On June 6, 2017, the Department of Labor announced actions to increase protections of American workers while more aggressively confronting entities committing visa program fraud and abuse.

It is now the policy of the Department to enforce vigorously all laws within its jurisdiction governing the administration and enforcement of non-immigrant visa programs, including:

  • The Wage and Hour Division is using all its tools in conducting civil investigations to enforce labor protections provided by the visa programs.
  • The Employment and Training Administration is developing proposed changes to the Labor Condition Application, and for the division to review their investigatory forms, to better identify systematic violations and potential fraud, and provide greater transparency for agency personnel, U.S. workers, and the general public.
  • The Wage and Hour Division, ETA, and the Office of the Solicitor are coordinating the administration and enforcement activities of the visa programs and making referrals of criminal fraud to the Office of Inspector General.
  • The Department is establishing a working group made up of senior leadership from ETA, the Wage and Hour Division, and Solicitor’s office to supervise this effort and coordinate enforcement to avoid duplication of efforts and maximize the efficiency of the department’s activities regarding the visa programs.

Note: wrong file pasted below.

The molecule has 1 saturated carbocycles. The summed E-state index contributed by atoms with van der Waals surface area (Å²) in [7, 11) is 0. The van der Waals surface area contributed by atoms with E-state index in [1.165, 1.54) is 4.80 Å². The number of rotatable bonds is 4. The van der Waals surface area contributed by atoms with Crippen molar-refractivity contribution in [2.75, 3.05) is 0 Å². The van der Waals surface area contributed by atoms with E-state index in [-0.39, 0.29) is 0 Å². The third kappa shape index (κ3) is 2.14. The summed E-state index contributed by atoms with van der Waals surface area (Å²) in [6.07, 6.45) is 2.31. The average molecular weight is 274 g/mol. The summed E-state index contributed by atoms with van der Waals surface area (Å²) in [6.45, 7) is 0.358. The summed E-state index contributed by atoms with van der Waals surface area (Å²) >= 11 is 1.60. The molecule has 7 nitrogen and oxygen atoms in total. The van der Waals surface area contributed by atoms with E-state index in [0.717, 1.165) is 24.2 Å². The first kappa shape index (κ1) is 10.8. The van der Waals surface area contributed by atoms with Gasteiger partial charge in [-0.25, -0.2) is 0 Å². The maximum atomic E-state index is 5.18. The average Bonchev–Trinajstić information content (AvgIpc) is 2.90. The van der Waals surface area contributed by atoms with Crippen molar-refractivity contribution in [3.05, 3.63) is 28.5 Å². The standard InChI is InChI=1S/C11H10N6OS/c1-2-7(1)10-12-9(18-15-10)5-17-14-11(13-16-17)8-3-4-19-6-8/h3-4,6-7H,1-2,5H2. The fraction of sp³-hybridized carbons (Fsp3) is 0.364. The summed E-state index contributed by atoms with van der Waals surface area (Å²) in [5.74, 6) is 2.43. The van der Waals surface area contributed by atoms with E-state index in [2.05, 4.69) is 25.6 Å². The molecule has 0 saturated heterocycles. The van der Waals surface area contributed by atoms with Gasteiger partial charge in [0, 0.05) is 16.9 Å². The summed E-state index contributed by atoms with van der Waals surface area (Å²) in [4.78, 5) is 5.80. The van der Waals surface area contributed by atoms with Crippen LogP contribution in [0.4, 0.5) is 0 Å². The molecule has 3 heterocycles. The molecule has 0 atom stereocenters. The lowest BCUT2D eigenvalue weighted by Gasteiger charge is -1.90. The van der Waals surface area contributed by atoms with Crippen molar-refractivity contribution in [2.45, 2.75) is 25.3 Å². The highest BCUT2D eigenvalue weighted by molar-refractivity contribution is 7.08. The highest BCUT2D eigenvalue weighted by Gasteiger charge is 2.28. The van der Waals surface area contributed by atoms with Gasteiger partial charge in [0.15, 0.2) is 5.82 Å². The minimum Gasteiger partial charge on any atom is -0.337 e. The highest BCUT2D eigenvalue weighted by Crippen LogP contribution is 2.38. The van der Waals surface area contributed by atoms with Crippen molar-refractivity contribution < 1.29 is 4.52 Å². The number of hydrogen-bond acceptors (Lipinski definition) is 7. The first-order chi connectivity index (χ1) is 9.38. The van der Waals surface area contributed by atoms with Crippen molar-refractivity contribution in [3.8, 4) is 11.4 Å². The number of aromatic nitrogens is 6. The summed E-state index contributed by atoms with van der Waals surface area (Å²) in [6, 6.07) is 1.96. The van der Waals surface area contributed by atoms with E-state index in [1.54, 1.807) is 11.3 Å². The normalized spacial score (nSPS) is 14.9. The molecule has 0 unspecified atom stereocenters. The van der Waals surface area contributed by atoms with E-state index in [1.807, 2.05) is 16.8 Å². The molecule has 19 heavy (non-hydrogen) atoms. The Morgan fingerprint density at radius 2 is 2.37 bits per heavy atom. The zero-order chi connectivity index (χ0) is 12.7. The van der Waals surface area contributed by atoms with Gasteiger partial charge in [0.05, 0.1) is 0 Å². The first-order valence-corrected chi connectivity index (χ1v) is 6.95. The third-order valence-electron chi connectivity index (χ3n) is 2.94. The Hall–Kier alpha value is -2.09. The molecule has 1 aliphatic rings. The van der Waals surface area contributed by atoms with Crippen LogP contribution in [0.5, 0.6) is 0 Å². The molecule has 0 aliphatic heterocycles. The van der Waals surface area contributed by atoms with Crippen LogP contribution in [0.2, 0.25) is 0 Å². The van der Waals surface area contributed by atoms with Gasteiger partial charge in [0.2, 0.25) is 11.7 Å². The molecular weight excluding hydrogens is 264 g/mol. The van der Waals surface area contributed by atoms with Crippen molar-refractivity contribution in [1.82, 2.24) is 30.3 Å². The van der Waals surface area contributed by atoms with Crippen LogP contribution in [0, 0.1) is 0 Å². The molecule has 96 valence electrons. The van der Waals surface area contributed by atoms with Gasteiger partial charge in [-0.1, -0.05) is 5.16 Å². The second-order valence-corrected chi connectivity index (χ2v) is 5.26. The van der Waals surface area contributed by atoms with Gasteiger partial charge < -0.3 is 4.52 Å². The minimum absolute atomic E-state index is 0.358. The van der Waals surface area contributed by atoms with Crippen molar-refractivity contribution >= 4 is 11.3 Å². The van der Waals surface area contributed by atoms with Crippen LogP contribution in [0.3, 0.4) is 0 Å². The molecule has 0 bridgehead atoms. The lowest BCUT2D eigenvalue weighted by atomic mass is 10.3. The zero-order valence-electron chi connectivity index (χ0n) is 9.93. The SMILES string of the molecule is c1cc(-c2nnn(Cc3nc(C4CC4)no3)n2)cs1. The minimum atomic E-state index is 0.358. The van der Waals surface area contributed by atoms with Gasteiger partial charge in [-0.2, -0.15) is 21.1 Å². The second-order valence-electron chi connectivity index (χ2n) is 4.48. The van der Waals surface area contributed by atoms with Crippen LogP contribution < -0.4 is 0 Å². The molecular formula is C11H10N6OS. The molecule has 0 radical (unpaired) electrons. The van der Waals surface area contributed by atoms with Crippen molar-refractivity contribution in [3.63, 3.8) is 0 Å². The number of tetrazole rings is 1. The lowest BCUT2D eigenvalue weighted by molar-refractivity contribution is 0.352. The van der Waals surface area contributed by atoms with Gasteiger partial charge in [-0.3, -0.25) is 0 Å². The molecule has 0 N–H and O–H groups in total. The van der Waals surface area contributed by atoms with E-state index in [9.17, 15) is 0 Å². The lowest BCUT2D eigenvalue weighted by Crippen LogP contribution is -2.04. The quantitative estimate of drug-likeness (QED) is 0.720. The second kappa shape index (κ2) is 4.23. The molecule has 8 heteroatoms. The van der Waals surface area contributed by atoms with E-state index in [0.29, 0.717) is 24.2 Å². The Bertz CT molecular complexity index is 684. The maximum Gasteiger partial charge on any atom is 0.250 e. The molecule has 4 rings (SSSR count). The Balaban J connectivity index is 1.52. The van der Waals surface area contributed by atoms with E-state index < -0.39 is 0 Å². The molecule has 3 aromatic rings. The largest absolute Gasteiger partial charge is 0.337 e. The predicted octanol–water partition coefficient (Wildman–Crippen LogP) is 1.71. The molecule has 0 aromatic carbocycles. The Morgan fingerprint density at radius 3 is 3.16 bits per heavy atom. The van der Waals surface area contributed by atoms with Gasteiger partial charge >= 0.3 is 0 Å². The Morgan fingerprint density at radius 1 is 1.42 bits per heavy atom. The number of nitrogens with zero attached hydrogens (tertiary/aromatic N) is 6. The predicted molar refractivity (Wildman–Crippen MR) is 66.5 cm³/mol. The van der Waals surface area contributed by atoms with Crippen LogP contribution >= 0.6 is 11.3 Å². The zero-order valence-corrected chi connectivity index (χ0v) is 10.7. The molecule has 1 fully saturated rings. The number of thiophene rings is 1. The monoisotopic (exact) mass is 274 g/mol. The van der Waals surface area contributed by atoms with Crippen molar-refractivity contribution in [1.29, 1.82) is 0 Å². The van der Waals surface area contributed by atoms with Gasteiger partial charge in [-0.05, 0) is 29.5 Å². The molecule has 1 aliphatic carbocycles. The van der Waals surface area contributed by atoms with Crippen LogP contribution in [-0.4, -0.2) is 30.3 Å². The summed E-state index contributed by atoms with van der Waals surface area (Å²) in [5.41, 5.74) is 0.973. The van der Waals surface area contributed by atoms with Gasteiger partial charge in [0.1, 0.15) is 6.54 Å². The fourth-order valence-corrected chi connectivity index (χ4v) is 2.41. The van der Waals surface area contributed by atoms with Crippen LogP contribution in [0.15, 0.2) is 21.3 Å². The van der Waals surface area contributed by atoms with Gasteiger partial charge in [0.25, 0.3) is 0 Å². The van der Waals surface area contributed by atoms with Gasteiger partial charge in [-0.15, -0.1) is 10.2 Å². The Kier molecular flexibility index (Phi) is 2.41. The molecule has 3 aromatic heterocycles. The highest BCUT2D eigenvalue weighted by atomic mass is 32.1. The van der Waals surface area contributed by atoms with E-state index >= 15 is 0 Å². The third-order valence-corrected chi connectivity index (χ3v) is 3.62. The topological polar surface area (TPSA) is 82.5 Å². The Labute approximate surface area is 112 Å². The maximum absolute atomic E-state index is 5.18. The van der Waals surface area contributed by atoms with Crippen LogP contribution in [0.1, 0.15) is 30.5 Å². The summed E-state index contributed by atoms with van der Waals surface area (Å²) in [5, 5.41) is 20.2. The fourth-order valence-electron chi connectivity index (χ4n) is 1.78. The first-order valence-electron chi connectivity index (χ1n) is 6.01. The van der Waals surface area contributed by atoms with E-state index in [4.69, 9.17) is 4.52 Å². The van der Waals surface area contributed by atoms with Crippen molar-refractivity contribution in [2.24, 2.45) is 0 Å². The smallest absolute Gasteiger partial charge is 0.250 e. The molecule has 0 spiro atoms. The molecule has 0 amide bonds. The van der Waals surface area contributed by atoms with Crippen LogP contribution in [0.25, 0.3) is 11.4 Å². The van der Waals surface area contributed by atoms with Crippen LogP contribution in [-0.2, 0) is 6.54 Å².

The Department will also continue to work with the Departments of Justice and Homeland Security to further investigate and detect visa program fraud and abuse.

In addition, the Department has begun promoting the hiring of Americans and safeguarding working conditions in the U.S. The Department has begun to prioritize and publicize the investigation and prosecution of entities in violation of visa programs.

The Department’s OIG has focused substantial investigative resources towards combating visa-related fraud schemes. Their sustained efforts have led to significant results, including convictions of attorneys, employers, recruiters, corrupt government employees, and labor brokers. Highlights of some of OIG’s recent successes combating fraud in the H-1B program, for example, are available here: www.oig.dol.gov/OIGBrief-H1B.pdf.

Individuals can report allegations of H-1B violations by submitting Form WH-4 to the Department’s Wage and Hour Division.

To further deter and detect abuse, U.S. Citizenship and Immigration Services (USCIS) has established an email address (ReportH1BAbuse@uscis.dhs.gov), which will allow individuals (including both American workers and H-1B workers who suspect they or others may be the victim of H-1B fraud or abuse) to submit tips, alleged violations and other relevant information about potential H-1B fraud or abuse.

U.S. workers who believe that an employer discriminated against them based on their citizenship status or national origin by preferring to hire an H-1B worker can contact the Immigrant and Employee Rights (IER) Section of the U.S. Department of Justice’s Civil Rights Division to file a charge. More Information is available at www.justice.gov/ier.